There were sheep in the “garden”, and across the road (fifteen cars a day? twenty?) a field with iris beds and a stream sloped gently down the shoreline. For the children this was extremely liberating, and we were perfectly happy for them to cross over and explore, and with the added security of two-way radio contact (which was generally used for bird reports rather than to advise of near drownings) we sometimes didn’t see them from one drink to the next. I had bins obviously, and caught glimpses of them now and again, but we could never do this in London. This is a real shame, as it would be wonderful to just kick them out onto the Flats after school and have them come in for dinner, tired, scuffed and muddy, when they were ready. This is of course how children used to grow up, and even though I am very very young compared to most birders, I remember being allowed out to play for hours and hours. Partly the difference is that I lived in a cul-de-sac in Cambridge, rather than in London, but mostly it’s a sign of the times. The greatest fear is of abduction, but there were probably just as many freaks and weirdos out there when I was a child as there are today, but now each and every case of a child disappearing makes the headlines, and as a result parents are far more reticent to let children out of their sight, and I’m not going to be the one to buck the trend. So few children are allowed out and about by themselves these days that the pool of potential targets, for want of a better phrase, is much reduced; ergo any children that are allowed out are at higher risk than would have been the case when there were loads of children running around all over the place   – that at least is my logical conclusion. Still, far more dangerous is the increased traffic, especially where I live, and the tendency – not precisely where I live, but certainly in surrounding areas - for mindless violence, even amongst children. This I think is different to when I was growing up, even if Cambridge was relatively genteel.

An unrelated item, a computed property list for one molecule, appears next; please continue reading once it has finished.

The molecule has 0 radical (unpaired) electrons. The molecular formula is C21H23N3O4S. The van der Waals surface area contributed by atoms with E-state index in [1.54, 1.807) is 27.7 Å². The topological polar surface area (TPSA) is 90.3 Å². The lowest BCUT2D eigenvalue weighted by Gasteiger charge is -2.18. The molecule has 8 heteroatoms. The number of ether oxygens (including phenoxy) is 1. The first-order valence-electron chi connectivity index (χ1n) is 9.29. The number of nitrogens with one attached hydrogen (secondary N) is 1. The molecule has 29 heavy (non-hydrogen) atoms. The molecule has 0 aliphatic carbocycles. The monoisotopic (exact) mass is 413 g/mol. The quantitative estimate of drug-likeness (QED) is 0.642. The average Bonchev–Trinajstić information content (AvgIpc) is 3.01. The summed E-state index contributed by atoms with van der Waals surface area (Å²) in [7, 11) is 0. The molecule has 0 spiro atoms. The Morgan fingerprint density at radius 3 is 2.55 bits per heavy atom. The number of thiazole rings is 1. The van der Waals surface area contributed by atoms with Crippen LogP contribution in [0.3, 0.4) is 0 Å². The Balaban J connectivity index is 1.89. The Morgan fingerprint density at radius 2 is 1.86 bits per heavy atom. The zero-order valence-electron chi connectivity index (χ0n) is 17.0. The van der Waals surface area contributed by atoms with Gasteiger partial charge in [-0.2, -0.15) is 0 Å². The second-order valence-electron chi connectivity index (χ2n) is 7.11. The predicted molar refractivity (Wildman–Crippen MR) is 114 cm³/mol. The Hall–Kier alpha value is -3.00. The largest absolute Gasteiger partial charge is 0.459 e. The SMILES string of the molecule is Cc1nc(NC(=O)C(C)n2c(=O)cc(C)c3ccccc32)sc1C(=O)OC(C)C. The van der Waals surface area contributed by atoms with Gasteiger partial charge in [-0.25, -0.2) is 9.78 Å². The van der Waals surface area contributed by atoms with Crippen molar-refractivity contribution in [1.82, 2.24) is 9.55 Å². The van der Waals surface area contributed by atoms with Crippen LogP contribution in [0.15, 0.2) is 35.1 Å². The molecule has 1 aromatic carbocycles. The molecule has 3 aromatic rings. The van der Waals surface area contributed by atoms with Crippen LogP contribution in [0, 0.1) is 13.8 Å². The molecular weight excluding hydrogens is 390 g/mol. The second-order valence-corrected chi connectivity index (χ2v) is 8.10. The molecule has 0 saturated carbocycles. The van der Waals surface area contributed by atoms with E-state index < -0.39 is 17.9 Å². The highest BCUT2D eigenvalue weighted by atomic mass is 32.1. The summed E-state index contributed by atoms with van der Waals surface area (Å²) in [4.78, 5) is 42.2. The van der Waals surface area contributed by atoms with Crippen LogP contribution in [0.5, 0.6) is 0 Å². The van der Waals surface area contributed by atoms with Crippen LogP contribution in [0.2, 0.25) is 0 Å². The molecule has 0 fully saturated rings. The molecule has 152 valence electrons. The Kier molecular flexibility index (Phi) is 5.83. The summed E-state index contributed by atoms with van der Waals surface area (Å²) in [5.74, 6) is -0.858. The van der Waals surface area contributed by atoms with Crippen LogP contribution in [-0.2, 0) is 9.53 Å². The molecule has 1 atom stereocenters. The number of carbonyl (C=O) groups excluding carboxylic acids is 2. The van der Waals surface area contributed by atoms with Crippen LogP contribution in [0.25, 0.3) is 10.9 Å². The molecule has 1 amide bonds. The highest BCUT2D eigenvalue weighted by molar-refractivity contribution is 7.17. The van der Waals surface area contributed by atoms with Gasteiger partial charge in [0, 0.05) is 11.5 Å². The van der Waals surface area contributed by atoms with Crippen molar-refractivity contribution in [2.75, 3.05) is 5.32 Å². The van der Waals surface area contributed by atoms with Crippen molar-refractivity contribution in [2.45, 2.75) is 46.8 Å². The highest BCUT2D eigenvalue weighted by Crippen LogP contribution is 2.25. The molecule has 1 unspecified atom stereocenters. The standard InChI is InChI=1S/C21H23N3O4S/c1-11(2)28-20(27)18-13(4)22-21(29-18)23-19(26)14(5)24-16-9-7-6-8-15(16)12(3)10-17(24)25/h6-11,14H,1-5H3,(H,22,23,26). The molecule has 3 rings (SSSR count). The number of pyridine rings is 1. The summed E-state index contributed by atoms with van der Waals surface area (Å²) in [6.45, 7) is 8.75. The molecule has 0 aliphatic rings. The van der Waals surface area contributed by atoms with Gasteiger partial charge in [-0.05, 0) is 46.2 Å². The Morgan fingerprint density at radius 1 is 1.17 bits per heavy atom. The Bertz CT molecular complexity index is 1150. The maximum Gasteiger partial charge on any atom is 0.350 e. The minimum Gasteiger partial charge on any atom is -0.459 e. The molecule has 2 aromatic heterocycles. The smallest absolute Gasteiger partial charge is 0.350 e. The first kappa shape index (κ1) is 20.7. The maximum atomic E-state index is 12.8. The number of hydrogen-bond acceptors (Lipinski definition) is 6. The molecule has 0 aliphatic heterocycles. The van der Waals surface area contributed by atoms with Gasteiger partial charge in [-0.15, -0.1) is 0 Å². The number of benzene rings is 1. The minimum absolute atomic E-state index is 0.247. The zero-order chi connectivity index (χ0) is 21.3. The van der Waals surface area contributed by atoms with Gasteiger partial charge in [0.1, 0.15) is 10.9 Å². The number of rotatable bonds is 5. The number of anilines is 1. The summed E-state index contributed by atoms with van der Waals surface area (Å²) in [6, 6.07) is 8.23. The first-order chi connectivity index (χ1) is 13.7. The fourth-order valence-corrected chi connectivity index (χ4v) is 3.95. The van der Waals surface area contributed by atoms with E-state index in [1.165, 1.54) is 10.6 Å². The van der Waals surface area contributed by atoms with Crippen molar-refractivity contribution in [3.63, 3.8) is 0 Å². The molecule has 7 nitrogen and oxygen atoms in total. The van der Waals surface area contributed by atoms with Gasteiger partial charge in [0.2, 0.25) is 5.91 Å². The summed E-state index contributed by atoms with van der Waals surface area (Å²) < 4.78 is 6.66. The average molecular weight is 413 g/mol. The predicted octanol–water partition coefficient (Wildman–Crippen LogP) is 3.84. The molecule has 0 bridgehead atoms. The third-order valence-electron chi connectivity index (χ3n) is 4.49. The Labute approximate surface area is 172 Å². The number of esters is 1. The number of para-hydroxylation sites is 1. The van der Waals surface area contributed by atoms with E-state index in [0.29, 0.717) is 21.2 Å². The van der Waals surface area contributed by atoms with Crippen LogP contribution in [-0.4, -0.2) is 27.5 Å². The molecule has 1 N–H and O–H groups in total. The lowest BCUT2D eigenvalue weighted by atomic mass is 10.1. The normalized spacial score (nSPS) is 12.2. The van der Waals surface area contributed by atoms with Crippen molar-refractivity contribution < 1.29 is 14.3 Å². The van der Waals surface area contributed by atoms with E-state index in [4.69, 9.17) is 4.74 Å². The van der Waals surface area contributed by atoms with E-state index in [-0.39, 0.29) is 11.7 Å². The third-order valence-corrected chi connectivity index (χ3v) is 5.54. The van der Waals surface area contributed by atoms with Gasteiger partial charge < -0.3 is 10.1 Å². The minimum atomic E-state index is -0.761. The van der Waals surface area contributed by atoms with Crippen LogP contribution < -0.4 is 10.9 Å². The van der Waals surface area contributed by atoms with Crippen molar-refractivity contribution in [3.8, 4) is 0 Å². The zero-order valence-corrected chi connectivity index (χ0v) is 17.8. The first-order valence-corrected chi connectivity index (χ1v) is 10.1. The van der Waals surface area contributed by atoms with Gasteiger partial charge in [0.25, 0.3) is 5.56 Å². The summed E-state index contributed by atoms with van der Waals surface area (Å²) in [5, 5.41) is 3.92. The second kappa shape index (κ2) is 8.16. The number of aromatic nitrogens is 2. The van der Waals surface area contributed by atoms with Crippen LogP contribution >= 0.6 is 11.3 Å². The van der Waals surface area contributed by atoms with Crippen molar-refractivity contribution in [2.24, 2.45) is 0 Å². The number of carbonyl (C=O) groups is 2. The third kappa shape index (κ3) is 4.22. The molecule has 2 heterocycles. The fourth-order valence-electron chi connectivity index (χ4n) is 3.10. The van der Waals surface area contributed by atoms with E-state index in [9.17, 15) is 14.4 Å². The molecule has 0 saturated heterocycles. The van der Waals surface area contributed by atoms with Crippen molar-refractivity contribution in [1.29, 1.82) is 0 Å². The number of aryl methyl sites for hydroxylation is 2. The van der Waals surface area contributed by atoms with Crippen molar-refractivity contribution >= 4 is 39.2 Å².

Today kids carry knives. In my day people punched each other, kicked each other. I got punched on the way home from school once. Yep, in middle class Cambridge. I remember it well, and so I hope does Daniel whatever-his-name-was – it was unpleasant, but survivable.  If you get stabbed, the outcome is more uncertain....   It sounds unlikely still, and so I ask myself, who would stab an eight year-old? And then I read in the paper about ten-year olds carrying knives. And I also read in the paper about material acquisition being the dominating factor in most children’s lives – playstations, x-boxes, mp3 players, mobile phones, tablets and so on. And with life getting tougher, the ability to acquire these essential and kudos-enhancing items in a legal and earnest manner also gets tougher. I got mugged; the kids - for that’s what they were, likely no more than sixteen - wanted my phone. I gave it to them, but they hit me anyway. It confirmed what I already knew, more than a few kids don’t look up to their elders any more. Although my children don’t (and won’t) carry phones etc, that fact alone is so unlikely that they would likely be hit anyway, or worse.